Background


The earliest manuscripts of this kind in Europe date from the ninth century, when manuscripts of sung texts began to appear with a form of musical notation, known as neumes. There are many thousands of such manuscripts still in existence from the medieval period, and they are among the great monuments of European culture.


Figure 1. Manuscript Douce 222 (excerpt), Bodleian Library, University of Oxford.

There are many distinct families of neume notation, and various species within those families resulting from local traditions and from the experimental process of inventing musical notation. Figure 2 shows just a few of the forms in which one neumatic symbol, the clivis, appears.


Figure 2. Twelve examples of the clivis symbol written in different notational species.

Byzantine neume notations pose special problems not evidenced in Western notations (although they share many basic conceptual elements and some common chant texts). Paleo-Byzantine notations, for example, involve complex signs that denote groups of tones or entire melismas (see Figure 3).


Figure 3. Greek text superscribed with signs of the Chartres type of Paleo-Byzantine notation.

Tens of thousands of codices survive from the Middle Ages, comprising perhaps millions of individual documents with neume notation. No one yet knows how many exist. We estimate that there are at least ten thousand manuscript pages containing Western neume-notation in the Oxford collections alone. Today, only a small fraction of the surviving neumed documents have been adequately catalogued or studied in detail by scholars.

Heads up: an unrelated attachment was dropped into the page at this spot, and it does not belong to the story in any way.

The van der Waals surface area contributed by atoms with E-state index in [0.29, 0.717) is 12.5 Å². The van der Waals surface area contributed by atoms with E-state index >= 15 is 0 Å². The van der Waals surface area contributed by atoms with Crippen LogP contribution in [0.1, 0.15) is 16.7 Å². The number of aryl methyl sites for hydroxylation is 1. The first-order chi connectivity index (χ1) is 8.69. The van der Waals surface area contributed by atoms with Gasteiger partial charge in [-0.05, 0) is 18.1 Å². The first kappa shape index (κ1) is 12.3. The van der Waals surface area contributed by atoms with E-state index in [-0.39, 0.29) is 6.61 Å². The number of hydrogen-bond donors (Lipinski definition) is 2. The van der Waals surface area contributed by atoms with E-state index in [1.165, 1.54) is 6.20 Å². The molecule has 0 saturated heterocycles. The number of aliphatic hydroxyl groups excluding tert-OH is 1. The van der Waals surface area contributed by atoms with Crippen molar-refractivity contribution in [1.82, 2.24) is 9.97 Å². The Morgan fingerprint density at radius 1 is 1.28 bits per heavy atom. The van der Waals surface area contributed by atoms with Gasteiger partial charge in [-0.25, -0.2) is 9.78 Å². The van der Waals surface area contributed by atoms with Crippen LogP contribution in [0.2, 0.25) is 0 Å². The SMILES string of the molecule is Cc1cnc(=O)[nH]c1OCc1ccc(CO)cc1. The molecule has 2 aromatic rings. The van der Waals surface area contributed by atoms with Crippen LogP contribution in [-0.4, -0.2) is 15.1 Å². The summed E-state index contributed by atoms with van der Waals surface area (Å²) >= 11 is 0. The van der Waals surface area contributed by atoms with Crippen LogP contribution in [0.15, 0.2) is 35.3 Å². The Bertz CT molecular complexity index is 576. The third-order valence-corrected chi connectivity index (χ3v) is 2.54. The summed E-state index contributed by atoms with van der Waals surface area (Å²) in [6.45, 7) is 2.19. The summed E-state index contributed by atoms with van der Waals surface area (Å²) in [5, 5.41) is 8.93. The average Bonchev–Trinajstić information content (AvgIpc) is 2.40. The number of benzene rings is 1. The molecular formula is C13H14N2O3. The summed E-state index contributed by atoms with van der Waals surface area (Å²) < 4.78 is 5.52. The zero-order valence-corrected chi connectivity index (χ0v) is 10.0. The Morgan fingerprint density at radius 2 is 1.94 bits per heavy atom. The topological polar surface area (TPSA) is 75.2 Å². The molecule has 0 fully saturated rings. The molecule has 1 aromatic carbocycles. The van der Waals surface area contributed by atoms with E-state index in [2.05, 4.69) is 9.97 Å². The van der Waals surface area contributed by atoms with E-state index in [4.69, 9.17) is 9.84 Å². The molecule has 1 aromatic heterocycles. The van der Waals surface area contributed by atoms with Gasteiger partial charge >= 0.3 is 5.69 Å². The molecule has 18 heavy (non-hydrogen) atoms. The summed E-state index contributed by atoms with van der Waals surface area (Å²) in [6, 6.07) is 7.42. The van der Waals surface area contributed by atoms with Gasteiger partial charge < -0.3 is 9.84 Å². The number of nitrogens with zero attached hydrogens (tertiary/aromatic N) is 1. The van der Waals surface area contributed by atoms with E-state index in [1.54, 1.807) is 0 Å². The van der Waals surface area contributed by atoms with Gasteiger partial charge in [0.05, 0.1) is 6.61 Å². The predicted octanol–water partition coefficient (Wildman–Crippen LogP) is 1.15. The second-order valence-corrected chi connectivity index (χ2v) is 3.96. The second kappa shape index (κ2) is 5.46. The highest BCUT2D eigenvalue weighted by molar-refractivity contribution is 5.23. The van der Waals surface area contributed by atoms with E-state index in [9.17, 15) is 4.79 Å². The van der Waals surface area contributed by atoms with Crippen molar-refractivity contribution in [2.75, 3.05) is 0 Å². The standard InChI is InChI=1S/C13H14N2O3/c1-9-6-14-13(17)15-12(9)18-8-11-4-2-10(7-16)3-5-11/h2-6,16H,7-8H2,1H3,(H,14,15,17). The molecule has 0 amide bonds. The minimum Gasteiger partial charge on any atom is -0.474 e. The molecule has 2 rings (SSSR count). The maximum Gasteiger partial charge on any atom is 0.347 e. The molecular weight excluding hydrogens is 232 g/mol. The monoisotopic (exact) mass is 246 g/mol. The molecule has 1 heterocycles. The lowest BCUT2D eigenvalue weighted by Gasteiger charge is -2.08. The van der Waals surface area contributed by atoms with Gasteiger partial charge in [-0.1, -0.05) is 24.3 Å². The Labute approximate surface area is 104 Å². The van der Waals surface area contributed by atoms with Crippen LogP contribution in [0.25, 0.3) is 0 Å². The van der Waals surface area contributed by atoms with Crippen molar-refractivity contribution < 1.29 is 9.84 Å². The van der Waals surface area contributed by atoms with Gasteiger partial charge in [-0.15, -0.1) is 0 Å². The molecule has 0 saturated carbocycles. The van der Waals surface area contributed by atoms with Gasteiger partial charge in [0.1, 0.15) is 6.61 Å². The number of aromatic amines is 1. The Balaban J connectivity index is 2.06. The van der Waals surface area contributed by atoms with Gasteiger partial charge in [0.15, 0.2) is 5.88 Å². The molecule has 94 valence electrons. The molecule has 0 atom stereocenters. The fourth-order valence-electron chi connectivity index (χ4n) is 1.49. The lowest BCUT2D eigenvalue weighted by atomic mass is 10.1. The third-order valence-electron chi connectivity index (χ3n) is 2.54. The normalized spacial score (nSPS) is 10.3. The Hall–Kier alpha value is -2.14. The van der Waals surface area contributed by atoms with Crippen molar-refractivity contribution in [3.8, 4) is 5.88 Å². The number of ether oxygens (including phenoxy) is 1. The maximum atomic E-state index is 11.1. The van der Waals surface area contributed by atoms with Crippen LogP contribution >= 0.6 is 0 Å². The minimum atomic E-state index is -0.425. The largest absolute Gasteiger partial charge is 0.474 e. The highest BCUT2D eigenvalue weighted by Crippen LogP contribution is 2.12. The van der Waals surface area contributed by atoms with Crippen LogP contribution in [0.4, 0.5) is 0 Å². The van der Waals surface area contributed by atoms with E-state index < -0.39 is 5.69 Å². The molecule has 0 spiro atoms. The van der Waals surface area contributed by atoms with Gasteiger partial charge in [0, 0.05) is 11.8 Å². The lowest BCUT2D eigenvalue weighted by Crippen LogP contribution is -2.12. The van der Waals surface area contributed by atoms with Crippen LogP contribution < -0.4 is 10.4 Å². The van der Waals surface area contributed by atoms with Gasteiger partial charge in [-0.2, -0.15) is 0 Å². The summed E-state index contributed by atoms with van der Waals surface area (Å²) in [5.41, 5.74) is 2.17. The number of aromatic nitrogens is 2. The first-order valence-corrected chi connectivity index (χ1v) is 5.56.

These early neumed manuscripts are of enormous importance to scholars and musicians, even when the music they contain cannot be directly sung. In some cases the manuscripts record music that is not otherwise known -- music that was not written down in later, more lucid notation, and of which the early documents are the sole record. Even when later sources do preserve old melodies, the early sources are still valuable: they record vocalisation details that cannot be depicted in later notation. Comparing them with each other and with later sources reveals the transmission of repertories and how melodies evolved.


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